A 2013 study lead by Dr. Jimo Borjigin of the University of Michigan (conducted on nine rats and zero human beings, natch) used electroencephalograms to analyze brainwaves after they induced cardiac arrest or began suffocating the rats. Researchers found that in the 30 seconds after the rat's heart stopped beating, there was a sharp increase in high-frequency brainwaves called gamma oscillations.

These brainwaves are considered to play a major role in the functions of human consciousness — and the study found that, in the moments after the heart stopped beating, they were more active than they were when the animals were conscious and well. Researchers thought this uptick in brain waves had to do with the brain sending panicked messages to the heart to try to get it to start working again — and that this phenomenon might be behind the vivid visions of NDEs. Of course, the study researchers have cautioned against drawing a cause-and-effect line between rats and humans — but it's certainly worth keeping in mind (literally).

3. ...And That Brain Activity May Cause The Heart To Shut Down More Quickly

But that big wave of messages from the brain to the heart may not actually help us — in fact, they might seriously hurt us. In 2015, University of Michigan's Borjigin published a new study about the brain in the final moments of life — and this one found that the frenzy of brain signals sent to the heart in the final moments of life can actually cause our hearts to fail more quickly, giving emergency personnel less time to work on us if we go into cardiac arrest.

Borjigin's team (still working on rats) found that the flurry of brain impulses actually caused the heart to reach a state called "ventricular fibrillation," which is when the heart is no longer able to pump blood properly. When the researchers were able to sever the connection between the brain and heart (in their experiment, by severing the rats' spinal columns), they found that the rats lived three times as long as rats who had their heart-brain connection intact.

Though the researchers obviously don't recommend severing the spines of real-life human patients going into cardiac arrest, their research could potentially mean that chemicals developed to keep the heart and brain of cardiac arrest patients from communicating with each other might give doctors more time to save patients. So while NDEs can certainly seem more comforting than just everything going blank, they could actually be a symptom of our bodies working against us.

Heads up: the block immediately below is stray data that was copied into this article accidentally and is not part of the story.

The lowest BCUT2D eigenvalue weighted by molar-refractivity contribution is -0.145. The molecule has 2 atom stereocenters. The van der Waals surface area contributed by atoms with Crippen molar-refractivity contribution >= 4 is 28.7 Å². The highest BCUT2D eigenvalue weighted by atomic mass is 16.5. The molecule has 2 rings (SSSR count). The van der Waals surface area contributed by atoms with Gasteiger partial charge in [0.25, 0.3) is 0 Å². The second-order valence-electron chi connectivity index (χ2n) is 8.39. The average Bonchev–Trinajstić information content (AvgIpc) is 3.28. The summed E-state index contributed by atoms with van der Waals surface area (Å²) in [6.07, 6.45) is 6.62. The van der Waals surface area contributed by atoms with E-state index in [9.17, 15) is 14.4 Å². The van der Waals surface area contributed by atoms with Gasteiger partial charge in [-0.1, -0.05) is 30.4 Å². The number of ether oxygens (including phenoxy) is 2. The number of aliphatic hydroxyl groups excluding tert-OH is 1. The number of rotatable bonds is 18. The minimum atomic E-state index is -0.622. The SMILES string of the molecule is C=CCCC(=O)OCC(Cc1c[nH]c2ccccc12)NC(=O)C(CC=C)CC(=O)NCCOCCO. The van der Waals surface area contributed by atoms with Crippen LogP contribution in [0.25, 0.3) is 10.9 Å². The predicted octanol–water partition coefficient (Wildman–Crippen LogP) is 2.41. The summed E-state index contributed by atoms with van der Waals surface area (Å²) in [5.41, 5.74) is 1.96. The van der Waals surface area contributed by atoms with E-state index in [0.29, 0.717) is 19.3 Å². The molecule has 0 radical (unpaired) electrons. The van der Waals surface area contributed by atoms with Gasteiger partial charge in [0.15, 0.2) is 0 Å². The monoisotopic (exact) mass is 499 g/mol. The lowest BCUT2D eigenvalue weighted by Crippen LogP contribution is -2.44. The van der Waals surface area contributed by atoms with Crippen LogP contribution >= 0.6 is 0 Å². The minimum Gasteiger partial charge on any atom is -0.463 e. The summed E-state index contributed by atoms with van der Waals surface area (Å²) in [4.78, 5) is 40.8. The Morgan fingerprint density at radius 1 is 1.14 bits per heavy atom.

4. The Release Of Brain Chemicals Might Explain NDE Euphoria

The same study found that, before the heart entered ventricular fibrillation, the brain released a wide variety of chemicals, including dopamine (which can make us feel pleasure) and norepinephrine (which increases alertness). Together, this brain chemical cocktail could explain the sense of peace and calmness that many people who have had near-death experiences describe.

5. A Lack Of Oxygen Could Cause Those Visions Of White Light

A common near-death experience symptom with a simpler potential scientific explanation is the darkened tunnel with the white light at the end of it. A 2010 study of 11 cardiac arrest patients who had reported near-death experiences found that many of those patients had high levels of carbon dioxide in their blood — which may indicate oxygen deprivation, a state that has been known to lead to the sensation of moving towards a glowing white light.

While there have been no definitive studies on the phenomenon as it relates to NDEs, many scientists believe that tunnel vision — which occurs when blood and oxygen flow are restricted and the eyes begin to fail — could be the real cause behind that glowing passage to whatever afterlife you believe in (Heaven, Paradise, Valhalla, a really solid burrito restaurant) that people typically see when they are having an NDE.

The Bottom Line

Of course, as interesting as all of these studies are, we can't draw many firm conclusions from them. If you have strong beliefs about what happens after we die and whether or not there is an afterlife, you probably won't be particularly swayed one way or the other by a bunch of stuff that happened after some rats were made to eat poisoned kibble or what have you. But even though science may never figure out exactly what happens when we're dying, we're closer and closer to finding out why so many near-death experiences are the same — and that might be the best we can ask for.